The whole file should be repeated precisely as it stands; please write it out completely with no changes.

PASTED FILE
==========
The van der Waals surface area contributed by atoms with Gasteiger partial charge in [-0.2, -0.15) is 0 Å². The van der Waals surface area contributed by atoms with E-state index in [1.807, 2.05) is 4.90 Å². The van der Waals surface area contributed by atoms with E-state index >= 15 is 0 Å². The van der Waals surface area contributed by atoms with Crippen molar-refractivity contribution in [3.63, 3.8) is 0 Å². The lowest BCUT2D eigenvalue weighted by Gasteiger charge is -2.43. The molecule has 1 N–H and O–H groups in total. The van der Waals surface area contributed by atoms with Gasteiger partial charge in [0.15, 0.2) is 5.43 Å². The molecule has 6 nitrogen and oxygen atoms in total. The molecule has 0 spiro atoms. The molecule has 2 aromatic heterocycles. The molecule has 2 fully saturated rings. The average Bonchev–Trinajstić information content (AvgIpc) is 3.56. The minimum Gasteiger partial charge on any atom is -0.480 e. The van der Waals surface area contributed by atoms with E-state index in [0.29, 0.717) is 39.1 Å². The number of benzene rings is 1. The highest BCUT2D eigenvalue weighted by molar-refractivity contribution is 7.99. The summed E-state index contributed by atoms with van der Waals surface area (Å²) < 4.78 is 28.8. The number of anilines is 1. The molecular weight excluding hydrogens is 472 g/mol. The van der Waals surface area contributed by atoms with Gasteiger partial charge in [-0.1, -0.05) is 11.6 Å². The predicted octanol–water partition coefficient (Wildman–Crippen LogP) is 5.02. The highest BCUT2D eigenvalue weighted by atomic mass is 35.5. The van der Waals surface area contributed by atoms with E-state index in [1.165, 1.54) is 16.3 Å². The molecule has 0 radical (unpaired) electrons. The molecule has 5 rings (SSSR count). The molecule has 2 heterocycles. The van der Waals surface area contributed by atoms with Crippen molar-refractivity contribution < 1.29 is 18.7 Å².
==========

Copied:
The van der Waals surface area contributed by atoms with Gasteiger partial charge in [-0.2, -0.15) is 0 Å². The van der Waals surface area contributed by atoms with E-state index in [1.807, 2.05) is 4.90 Å². The van der Waals surface area contributed by atoms with E-state index >= 15 is 0 Å². The van der Waals surface area contributed by atoms with Crippen molar-refractivity contribution in [3.63, 3.8) is 0 Å². The lowest BCUT2D eigenvalue weighted by Gasteiger charge is -2.43. The molecule has 1 N–H and O–H groups in total. The van der Waals surface area contributed by atoms with Gasteiger partial charge in [0.15, 0.2) is 5.43 Å². The molecule has 6 nitrogen and oxygen atoms in total. The molecule has 0 spiro atoms. The molecule has 2 aromatic heterocycles. The molecule has 2 fully saturated rings. The average Bonchev–Trinajstić information content (AvgIpc) is 3.56. The minimum Gasteiger partial charge on any atom is -0.480 e. The van der Waals surface area contributed by atoms with E-state index in [0.29, 0.717) is 39.1 Å². The number of benzene rings is 1. The highest BCUT2D eigenvalue weighted by molar-refractivity contribution is 7.99. The summed E-state index contributed by atoms with van der Waals surface area (Å²) < 4.78 is 28.8. The number of anilines is 1. The molecular weight excluding hydrogens is 472 g/mol. The van der Waals surface area contributed by atoms with Gasteiger partial charge in [-0.1, -0.05) is 11.6 Å². The predicted octanol–water partition coefficient (Wildman–Crippen LogP) is 5.02. The highest BCUT2D eigenvalue weighted by atomic mass is 35.5. The van der Waals surface area contributed by atoms with E-state index in [1.165, 1.54) is 16.3 Å². The molecule has 0 radical (unpaired) electrons. The molecule has 5 rings (SSSR count). The molecule has 2 heterocycles. The van der Waals surface area contributed by atoms with Crippen molar-refractivity contribution < 1.29 is 18.7 Å².